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Trump, Vicar of Fear and Violence

Rogue Valley

Putin = War Criminal
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Trump, Vicar of Fear and Violence

He continues the old practice of stoking white victimhood for votes.

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8/30/20
The use of white fear and white victimhood as potent political weapons is as old as the country itself. Donald Trump is just the latest practitioner of this trade. Even the founding fathers used white fear of the “other” for political benefit. And when they didn’t have the facts, they were not above fabrication. White fear of rebellions by the enslaved marked American life before the Civil War and Reconstruction and informed the legal code. This white fear of Black violence was part of what gave birth to the Black Codes and Jim Crow, and it pervaded pop culture. It was a central theme in “The Birth of a Nation,” which helped revive the Ku Klux Klan and was the first movie ever screened at the White House by President Woodrow Wilson, a racist who once wrote: “The white men of the South were aroused by the mere instinct of self-preservation to rid themselves, by fair means or foul, of the intolerable burden of governments sustained by the votes of ignorant Negroes and conducted in the interest of adventurers.” One could argue that Trump’s law and order mantra has its roots in Richard Nixon’s success with it in the 1968 presidential campaign. As Time magazine reported at the time, to some it was “a shorthand message promising repression of the black community”— and to that community, it was “a bleak warning that worse times may be coming.”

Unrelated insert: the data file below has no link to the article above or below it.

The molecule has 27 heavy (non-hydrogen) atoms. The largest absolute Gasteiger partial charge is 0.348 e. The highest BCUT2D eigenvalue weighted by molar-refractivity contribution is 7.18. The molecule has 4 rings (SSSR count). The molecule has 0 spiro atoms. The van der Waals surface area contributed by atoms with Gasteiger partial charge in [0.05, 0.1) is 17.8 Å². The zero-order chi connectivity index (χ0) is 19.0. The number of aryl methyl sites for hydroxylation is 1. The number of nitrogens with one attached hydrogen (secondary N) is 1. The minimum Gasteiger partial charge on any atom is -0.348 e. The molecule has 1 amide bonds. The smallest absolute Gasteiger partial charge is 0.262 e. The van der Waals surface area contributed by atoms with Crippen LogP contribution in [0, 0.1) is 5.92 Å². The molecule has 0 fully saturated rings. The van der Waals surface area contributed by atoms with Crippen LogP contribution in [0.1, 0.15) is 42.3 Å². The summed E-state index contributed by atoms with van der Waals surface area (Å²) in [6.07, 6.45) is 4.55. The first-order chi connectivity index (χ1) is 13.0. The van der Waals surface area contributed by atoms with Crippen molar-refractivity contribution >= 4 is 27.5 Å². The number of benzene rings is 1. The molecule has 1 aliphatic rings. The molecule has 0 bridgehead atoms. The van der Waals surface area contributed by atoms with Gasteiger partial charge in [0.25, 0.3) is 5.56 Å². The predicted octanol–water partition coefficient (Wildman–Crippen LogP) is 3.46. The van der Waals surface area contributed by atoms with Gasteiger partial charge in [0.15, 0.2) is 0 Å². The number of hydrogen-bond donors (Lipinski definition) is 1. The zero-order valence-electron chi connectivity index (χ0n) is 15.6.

The 2008 Republican vice-presidential nominee, Sarah Palin, may have tapped into it a bit when she claimed that Barack Obama was “palling around with terrorists.” And now Trump has brought it raging back. He knows, as politicians have known before him, how white fear of violence can be exploited and used as a political tool. He has done it before, and he will do it again. White people still, for now, are the majority of the population in this country and hold the lion’s share of the country’s power. Trump knows that if he can convince enough of them that they are under threat — that their personal safety, their way of life, their heritage, and their hold on power are in danger — they will act to protect what they have. Trump believes what his departing counsel Kellyanne Conway told “Fox and Friends” last week: that “the more chaos and anarchy and vandalism and violence reigns, the better it is for the very clear choice on who’s best on public safety and law and order.” But Trump isn’t the originator of law and order demagogy, he’s just its latest vicar.

Donald Trump knows quite well that he cannot run on accomplishments during his term in office, as there are none.

His only chance at reelection hinges on suppressing the mail-in vote, and sowing divisiveness among Americans using his fear-mongering tactics.

Trumps boogeyman in 2016 was Mexican immigrants at the gates. His 2020 boogeyman is your African-American neighbors and co-workers.
 
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